Although Skinnyo is different to the website these people were using we are hoping it will have the same effect. We’re always thinking of ways to make the site a more social environment as it’s the people you’re competing against, and teammates that your competing with who are going to give you the most motivation and push you to lose those pounds.
Posted: August 10th, 2010 | Author: hannah | Filed under: Photos | Tags: health, obesity, pregnancy | No Comments »
More and more babies are being born to obese mothers leading to possible severe health risks for the child.
According to NICE, the National Institute for Clinical Excellence, almost half of women at child bearing age in the UK are currently overweight or obese, with one in five women being obese during pregnancy. This has very serious implications for both mother and child.
Mothers often get told “you’re eating for two now”, NICE are quick to point out this is not something to be taken too seriously. Women should maintain their regular calorie intake until the very last stages of pregnancy, where they should be consuming only a further 200 extra calories.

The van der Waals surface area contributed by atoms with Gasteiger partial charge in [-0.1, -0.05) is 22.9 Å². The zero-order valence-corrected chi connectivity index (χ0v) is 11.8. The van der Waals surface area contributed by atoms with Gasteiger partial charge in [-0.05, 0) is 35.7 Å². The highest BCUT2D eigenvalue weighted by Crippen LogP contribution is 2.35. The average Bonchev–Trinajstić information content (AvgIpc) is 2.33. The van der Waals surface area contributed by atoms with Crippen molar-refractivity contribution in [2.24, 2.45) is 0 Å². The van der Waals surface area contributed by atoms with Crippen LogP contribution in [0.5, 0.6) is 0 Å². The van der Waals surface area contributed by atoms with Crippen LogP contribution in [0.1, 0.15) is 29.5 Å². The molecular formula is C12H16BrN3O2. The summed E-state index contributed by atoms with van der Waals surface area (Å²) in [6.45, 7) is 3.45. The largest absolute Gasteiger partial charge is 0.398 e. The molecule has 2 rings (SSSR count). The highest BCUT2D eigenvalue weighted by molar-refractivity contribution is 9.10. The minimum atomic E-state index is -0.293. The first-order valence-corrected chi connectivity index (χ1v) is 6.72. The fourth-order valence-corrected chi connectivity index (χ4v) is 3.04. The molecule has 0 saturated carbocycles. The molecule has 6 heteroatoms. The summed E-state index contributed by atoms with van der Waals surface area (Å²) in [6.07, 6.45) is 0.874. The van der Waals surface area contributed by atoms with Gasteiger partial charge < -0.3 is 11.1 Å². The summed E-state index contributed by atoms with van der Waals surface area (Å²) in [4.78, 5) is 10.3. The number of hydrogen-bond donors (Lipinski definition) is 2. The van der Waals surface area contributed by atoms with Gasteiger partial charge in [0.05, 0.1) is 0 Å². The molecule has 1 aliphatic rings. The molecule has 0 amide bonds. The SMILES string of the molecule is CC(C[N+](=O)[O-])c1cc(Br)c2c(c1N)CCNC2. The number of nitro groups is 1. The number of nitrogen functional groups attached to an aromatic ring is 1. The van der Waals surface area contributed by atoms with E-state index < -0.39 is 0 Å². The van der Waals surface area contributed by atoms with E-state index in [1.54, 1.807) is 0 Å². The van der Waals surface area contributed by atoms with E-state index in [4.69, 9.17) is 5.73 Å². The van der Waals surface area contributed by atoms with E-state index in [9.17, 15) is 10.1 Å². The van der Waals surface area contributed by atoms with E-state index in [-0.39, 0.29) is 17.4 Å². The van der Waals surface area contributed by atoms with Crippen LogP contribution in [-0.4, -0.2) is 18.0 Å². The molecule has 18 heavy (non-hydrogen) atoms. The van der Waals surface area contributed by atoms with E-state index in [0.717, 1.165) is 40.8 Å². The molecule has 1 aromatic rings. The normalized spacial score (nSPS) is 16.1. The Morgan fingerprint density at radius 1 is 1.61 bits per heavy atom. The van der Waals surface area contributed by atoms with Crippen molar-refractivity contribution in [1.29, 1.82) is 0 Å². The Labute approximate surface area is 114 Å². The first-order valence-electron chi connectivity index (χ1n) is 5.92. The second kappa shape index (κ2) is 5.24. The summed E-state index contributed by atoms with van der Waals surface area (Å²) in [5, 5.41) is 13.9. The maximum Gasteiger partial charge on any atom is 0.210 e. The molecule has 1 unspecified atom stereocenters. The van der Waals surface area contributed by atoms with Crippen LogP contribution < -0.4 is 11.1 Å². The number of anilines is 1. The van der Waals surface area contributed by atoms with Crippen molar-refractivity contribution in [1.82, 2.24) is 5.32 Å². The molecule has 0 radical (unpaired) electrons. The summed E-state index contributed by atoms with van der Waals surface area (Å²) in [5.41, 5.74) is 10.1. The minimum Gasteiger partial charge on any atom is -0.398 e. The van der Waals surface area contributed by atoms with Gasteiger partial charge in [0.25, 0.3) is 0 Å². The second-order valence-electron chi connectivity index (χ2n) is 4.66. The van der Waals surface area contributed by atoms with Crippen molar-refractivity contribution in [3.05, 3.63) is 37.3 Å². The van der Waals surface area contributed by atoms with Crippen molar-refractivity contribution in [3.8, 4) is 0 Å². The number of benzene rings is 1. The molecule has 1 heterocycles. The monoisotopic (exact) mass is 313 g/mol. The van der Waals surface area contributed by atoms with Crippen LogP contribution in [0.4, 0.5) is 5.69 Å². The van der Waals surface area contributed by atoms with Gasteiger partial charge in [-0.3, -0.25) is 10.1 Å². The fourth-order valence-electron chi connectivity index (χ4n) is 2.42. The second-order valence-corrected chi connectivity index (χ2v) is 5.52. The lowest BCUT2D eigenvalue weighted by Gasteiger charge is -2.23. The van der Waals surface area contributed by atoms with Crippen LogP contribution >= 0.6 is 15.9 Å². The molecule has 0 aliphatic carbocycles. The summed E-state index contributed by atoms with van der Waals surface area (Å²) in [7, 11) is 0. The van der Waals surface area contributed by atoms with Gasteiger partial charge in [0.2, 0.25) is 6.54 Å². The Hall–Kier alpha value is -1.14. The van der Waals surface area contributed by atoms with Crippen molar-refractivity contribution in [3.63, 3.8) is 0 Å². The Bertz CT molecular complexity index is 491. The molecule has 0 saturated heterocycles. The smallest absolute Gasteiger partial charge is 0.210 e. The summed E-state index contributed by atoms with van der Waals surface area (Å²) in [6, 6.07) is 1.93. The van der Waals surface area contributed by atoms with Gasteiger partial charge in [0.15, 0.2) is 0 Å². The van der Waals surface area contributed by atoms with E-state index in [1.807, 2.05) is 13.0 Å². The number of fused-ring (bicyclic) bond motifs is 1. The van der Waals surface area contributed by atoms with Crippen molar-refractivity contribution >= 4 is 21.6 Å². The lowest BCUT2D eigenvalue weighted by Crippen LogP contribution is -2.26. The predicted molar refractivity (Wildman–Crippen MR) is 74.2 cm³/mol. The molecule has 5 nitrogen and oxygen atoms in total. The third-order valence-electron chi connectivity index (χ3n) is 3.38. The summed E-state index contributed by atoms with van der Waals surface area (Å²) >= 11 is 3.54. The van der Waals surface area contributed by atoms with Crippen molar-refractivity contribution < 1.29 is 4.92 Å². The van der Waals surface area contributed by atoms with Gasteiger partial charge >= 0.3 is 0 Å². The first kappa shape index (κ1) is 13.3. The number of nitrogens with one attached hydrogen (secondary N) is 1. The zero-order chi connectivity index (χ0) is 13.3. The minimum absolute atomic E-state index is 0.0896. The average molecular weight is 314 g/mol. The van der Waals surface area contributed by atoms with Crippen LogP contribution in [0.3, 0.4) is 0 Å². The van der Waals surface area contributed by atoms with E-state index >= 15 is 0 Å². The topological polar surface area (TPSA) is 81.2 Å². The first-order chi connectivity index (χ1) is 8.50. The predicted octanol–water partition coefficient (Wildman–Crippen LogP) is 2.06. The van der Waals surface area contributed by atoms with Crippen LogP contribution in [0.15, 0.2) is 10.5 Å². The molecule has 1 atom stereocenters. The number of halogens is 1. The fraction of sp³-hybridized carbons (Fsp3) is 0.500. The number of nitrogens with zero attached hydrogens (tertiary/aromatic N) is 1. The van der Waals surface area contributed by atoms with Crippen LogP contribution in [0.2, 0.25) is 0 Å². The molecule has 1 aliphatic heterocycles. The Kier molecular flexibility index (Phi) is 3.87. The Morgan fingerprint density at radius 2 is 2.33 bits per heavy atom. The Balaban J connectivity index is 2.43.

Although obese women can have perfectly healthy babies, the risks are far higher for women with a BMI of 30 or more. The risks for the mother range from gestational diabetes, to miscarriage, pre-eclampsia and even death.
Babies born to obese mothers face a higher risk of congenital abnormalities, and it raises the risk of the baby being stillborn.
NICE recommend following a healthy, balanced diet chocked full of fruits and vegetables and partaking in light exercise as much as possible.
To get more information about weight management before, during and after pregnancy visit the NICE information pages.
Posted: July 27th, 2010 | Author: hannah | Filed under: Photos | Tags: BBQ, food, health, meat, processed | No Comments »
With barbecue season well and truly upon us, dietician Sian Porter, a member of The Fat Panel, talks about the fats found in our typical processed BBQ burgers and the effects they have on our bodies.
Processed food is a hot topic at the moment
A recent study from Harvard University has linked daily consumption of processed meats to a 42% increase in heart disease risk, plus a 19% rise in your likelihood of developing Type 2 diabetes. This follows other research that found regularly eating foods like bacon, sausages, burgers, salami and ham ups your chances of colon cancer.
What is it in the meat that’s bad for you?
The saturated fat content in ordinary meat can increase levels of unhealthy cholesterol, which is linked to heart disease, but on top of that, all the added salt and preservatives used in processed meat can push up blood pressure, so it’s a double whammy. The cancer risk is believed to be connected to the potentially carcinogenic chemicals produced as the meat is cured.
The bottom line
The heart disease research studied people eating a single serving of processed meat a day, two rashers of bacon or a ham sandwich, for example. You would be well advised to cut down if you’re eating that much.